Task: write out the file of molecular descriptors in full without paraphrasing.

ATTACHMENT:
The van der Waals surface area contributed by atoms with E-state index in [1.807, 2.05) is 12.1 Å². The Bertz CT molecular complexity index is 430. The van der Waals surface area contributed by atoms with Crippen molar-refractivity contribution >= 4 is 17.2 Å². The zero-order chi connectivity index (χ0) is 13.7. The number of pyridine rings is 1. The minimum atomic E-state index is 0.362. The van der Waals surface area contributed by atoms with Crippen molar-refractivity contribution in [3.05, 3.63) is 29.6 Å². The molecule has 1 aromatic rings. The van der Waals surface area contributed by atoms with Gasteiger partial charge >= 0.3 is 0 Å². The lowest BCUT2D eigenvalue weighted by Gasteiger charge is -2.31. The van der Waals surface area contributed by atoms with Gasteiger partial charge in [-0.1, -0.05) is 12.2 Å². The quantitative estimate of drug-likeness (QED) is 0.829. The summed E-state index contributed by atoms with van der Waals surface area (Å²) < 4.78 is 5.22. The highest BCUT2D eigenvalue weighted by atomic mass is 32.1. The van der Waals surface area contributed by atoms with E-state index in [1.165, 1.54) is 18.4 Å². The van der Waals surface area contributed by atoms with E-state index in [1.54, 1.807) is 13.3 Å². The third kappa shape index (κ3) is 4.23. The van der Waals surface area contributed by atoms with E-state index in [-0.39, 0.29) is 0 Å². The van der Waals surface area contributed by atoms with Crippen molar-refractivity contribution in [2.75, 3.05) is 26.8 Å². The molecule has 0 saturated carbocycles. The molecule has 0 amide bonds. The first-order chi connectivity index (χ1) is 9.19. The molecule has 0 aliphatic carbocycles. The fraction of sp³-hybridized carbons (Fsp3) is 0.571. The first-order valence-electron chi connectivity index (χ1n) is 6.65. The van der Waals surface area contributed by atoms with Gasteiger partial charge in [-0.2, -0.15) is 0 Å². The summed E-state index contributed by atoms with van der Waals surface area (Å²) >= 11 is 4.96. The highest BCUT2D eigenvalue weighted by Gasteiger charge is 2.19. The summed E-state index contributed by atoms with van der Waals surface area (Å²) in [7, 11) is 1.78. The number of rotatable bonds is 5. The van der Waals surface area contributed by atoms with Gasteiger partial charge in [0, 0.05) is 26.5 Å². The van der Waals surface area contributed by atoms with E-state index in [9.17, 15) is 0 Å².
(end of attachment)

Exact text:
The van der Waals surface area contributed by atoms with E-state index in [1.807, 2.05) is 12.1 Å². The Bertz CT molecular complexity index is 430. The van der Waals surface area contributed by atoms with Crippen molar-refractivity contribution >= 4 is 17.2 Å². The zero-order chi connectivity index (χ0) is 13.7. The number of pyridine rings is 1. The minimum atomic E-state index is 0.362. The van der Waals surface area contributed by atoms with Crippen molar-refractivity contribution in [3.05, 3.63) is 29.6 Å². The molecule has 1 aromatic rings. The van der Waals surface area contributed by atoms with Gasteiger partial charge >= 0.3 is 0 Å². The lowest BCUT2D eigenvalue weighted by Gasteiger charge is -2.31. The van der Waals surface area contributed by atoms with Gasteiger partial charge in [-0.1, -0.05) is 12.2 Å². The quantitative estimate of drug-likeness (QED) is 0.829. The summed E-state index contributed by atoms with van der Waals surface area (Å²) < 4.78 is 5.22. The highest BCUT2D eigenvalue weighted by atomic mass is 32.1. The van der Waals surface area contributed by atoms with E-state index in [1.165, 1.54) is 18.4 Å². The van der Waals surface area contributed by atoms with E-state index in [1.54, 1.807) is 13.3 Å². The third kappa shape index (κ3) is 4.23. The van der Waals surface area contributed by atoms with E-state index in [-0.39, 0.29) is 0 Å². The van der Waals surface area contributed by atoms with Crippen molar-refractivity contribution in [2.75, 3.05) is 26.8 Å². The molecule has 0 saturated carbocycles. The molecule has 0 amide bonds. The first-order chi connectivity index (χ1) is 9.19. The molecule has 0 aliphatic carbocycles. The fraction of sp³-hybridized carbons (Fsp3) is 0.571. The first-order valence-electron chi connectivity index (χ1n) is 6.65. The van der Waals surface area contributed by atoms with Gasteiger partial charge in [-0.2, -0.15) is 0 Å². The summed E-state index contributed by atoms with van der Waals surface area (Å²) >= 11 is 4.96. The highest BCUT2D eigenvalue weighted by Gasteiger charge is 2.19. The summed E-state index contributed by atoms with van der Waals surface area (Å²) in [7, 11) is 1.78. The number of rotatable bonds is 5. The van der Waals surface area contributed by atoms with Gasteiger partial charge in [0, 0.05) is 26.5 Å². The van der Waals surface area contributed by atoms with E-state index in [9.17, 15) is 0 Å².